Color Characteristics | COLOR THEORY QUICK LESSON

Language helps you to organize and make sense of the world. It gives you a way of communicating with others using words that represent something or mirror an experience. In most cultures one or two words is all it takes to describe most of the things you see. However, in order to organize color characteristics and communicate what you see to others, color needs to be identified: hue, value and chroma.

American color theorist Albert Munsell (1858-1918) was the first to use these terms to describe colors. Hue, value and chroma may sound scientific, but they are just technical terms for the way you talk about color everyday. For example, if you’ve ever described a color as light blue gray or deep dark green, you’ve expressed all three of these attributes of color.

Color Characteristics: HUE

Hue is the attribute of a wavelength of light that a person is able to see. Hue and color are often used synonymously, but hue refers more specifically to the colors of the visual spectrum — red, orange, yellow, green, blue, and violet. These hues, along with the six intermediate hues of red-orange, yellow-orange, blue-green, blue-violet, and red-violet, are the pure colors that circle the color wheel. These twelve hues can be blended to produce an untold number of colors.

Color characteristics Hue

Add black and white to the mix and you produce an even greater variety of colors. Blending black with a pure hue darkens it; conversely adding white lightens it. This changes the amount of light emanating from the color and also changes the color’s value.

Color characteristics Value


Color Characteristics: VALUE

Value is the attribute that defines the lightness or darkness of a color in terms of how close it is to white or black. The lighter the color, the higher its value. For example, navy blue emits less light and has a lower value than sky blue. It is the change in value that gives you the ability to see objects as three-dimensional. Value also guides your perception of space. There are greater value differences between objects closer to you than those that are at a distance. As objects get further away they also appear to have lower chroma.

Color characteristics Value Perception Sphere

Color Characteristics: CHROMA

Chroma is the attribute that expresses the brightness or purity of a color. You may not be familiar with the word chroma, because it is often expressed as intensity or saturation. However, intensity and saturation are not exactly the same. Saturation measures the purity of a color in relation to grey. Intensity defines the brightness or dullness of a color. The human eye does not easily perceive the differences between intensity and saturation, thus the terms are often used interchangeably.

Color characteristics Chroma Charts

In its purest form a hue is at maximum chroma. The closer colors are to their pure hue the higher their chroma. High chroma colors are described as clear, pure, brilliant, bright, rich, bold, or vivid. Colors that are less intense or saturated are described as toned-down, soft, muted, subtle, misty, dull, drab or dusty.

Color characteristics Value Chroma Chart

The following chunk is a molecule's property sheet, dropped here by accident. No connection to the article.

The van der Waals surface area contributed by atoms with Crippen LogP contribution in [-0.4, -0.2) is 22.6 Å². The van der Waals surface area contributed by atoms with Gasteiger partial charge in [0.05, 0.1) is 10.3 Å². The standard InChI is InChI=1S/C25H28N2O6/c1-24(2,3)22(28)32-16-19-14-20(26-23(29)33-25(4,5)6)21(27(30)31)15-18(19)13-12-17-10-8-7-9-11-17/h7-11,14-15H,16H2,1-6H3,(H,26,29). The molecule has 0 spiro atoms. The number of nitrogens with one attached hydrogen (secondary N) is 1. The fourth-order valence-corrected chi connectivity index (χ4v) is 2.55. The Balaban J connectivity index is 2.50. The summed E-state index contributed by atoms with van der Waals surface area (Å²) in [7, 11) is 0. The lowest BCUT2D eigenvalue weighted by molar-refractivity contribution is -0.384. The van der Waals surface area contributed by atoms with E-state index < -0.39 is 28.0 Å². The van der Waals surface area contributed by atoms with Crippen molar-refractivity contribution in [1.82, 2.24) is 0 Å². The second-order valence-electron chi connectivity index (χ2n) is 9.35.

Frequently we use color names as shorthand for describing the hue, value and chroma. For example cherry, tomato, raspberry, garnet, and ruby describe a variety of reds. Using color names can communicate the attributes of color in a general way, but are not precise because they can mean different things to different people.

When color must be communicated accurately, as is the case in manufacturing or printing, a system of specifications and notations is needed. Munsell created color standards based on visually uniform steps of hue, value and chroma. The ideas behind his simple and logical system may be even more important today than when he created it; as color uses and choices expand, so does the need to precisely communicate the attributes of color.


  1. Very helpful! I’ve studied colour theory many times over the years and still don’t quite get the difference between value and chroma.

    Also, under Hue on your chart of reds, I can see how the top and bottom rows come about, but the middle row confuses me – is removing red (or reducing chroma?) makes the red less saturated. Correct? Is this lower chroma or lower value?

    Thanks so much for your article, Kate, as I am for the first time actually able to formulate these questions. 🙂

    • Great to hear that this helped you to understand the concept, Deborah. It is difficult to pull the three characteristics but once you are able to do that and see the difference it is amazing how much more sense everything else about color becomes.

      Beginning at the upper right red square and working both down and across you reduce the chroma in each square. This is true because any time you mix any other color with a pure hue you reduce the chroma.

      As you noticed the value also changes.

      Starting at the top and working down the value of the squares in each column are darker than the one directly above.

      Starting at the right and working left the value of the squares in each row are lighter than the one directly to its right.

      The chart just shows varying degrees of change in chroma and value as you get further from the original hue.